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dc.contributor.authorYeganeh, Behzad
dc.contributor.authorWiechec, Emmilia
dc.contributor.authorAnde, Sudharsana
dc.contributor.authorSharma, Pawan
dc.contributor.authorMoghadam, Adel Rezaei
dc.contributor.authorPost, Martin
dc.contributor.authorFreed, Darren H.
dc.contributor.authorHashemi, Mohammad
dc.contributor.authorShojaei, Shahla
dc.contributor.authorZeki, Amir A.
dc.contributor.authorGhavami, Saeid
dc.date.accessioned2014-03-07T17:54:49Z
dc.date.available2014-03-07T17:54:49Z
dc.date.issued2014-02-26
dc.identifier.citationPharmacology and Therapeutics, 2014en_US
dc.identifier.issn0163-7258
dc.identifier.urihttp://hdl.handle.net/1993/23336
dc.description.abstractThe cholesterol biosynthesis pathway, also known as the mevalonate (MVA) pathway, is an essential cellular pathway that is involved in diverse cell functions. The enzyme 3-hydroxy-3-methylglutaryl-coenzyme A (HMG-CoA) reductase (HMGCR) is the rate-limiting step in cholesterol biosynthesis and catalyzes the conversion of HMG-CoA to MVA. Given its role in cholesterol and isoprenoid biosynthesis, the regulation of HMGCR has been intensely investigated. Because all cells require a steady supply of MVA, both the sterol (i.e. cholesterol) and non-sterol (i.e. isoprenoid) products of MVA metabolism exert coordinated feedback regulation on HMGCR through different mechanisms. The proper functioning of HMGCR as the proximal enzyme in the MVA pathway is essential under both normal physiologic conditions and in many diseases given its role in cell cycle pathways and cell proliferation, cholesterol biosynthesis and metabolism, cell cytoskeletal dynamics and stability, cell membrance structure and fluidity, mitochondrial function, proliferation, and cell fate. The blockbuster statin drugs ('statins') directly bind to and inhibit HMGCR, and their use for the past thirty years has revolutionized the treatment of hypercholesterolemia and cardiovascular diseases, in particular coronary heart disease. Initially thought to exert their effects through cholesterol reduction, recent evidence indicates that statins also have pleiotropic immunomodulatory properties independent of cholesterol lowering. In this review we will focus on the therapeutic applications and mechanisms involved in the MVA cascade including Rho GTPase and Rho kinase (ROCK) signaling, statin inhibition of HMGCR, geranylgeranyltransferase (GGTase) inhibition, and farnesyltransferase (FTase) inhibition in cardiovascular disease, pulmonary diseases (e.g. asthma and chronic obstructive pulmonary disease (COPD), and cancer).en_US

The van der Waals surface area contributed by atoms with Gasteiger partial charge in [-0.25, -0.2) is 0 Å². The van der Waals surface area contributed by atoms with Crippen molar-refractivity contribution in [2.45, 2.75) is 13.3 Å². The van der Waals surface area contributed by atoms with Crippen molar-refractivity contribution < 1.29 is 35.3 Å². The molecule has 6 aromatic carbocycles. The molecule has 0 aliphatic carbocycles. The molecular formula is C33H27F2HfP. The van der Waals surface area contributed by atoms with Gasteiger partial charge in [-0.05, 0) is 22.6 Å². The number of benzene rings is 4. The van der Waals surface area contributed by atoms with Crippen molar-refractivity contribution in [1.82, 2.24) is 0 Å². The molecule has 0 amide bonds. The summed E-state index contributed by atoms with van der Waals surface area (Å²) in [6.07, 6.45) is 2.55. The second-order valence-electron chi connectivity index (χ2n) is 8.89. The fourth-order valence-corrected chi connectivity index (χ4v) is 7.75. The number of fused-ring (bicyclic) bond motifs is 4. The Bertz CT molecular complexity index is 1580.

dc.description.sponsorshipA career-developing award provided by the Parker B Francis Foundation supported Saeid Ghavami. Pawan Sharma was supported by a CIHR postdoctoral fellowship award. Amir A.Zeki was supported by the National Center for Advancing Translational Sciences, National Institutes of Health (NIH), through grant #UL1 TR000002; and CTSC NIH KL2 (K12) Award TR000134.en_US
dc.language.isoengen_US
dc.publisherElsevieren_US
dc.rightsinfo:eu-repo/semantics/openAccess
dc.subjectstatinsen_US
dc.subjectasthmaen_US
dc.subjectcanceren_US
dc.subjectchronic obstructive pulmonary diseaseen_US
dc.subjectfibrosisen_US
dc.titleTargeting the Mevalonate Cascade as a New Therapeutic Approach in Heart Disease, Cancer and Pulmonary Diseaseen_US
dc.typeArticleen_US
dc.typeinfo:eu-repo/semantics/article
dc.identifier.doihttp://dx.doi.org/10.1016/j.pharmthera.2014.02.007


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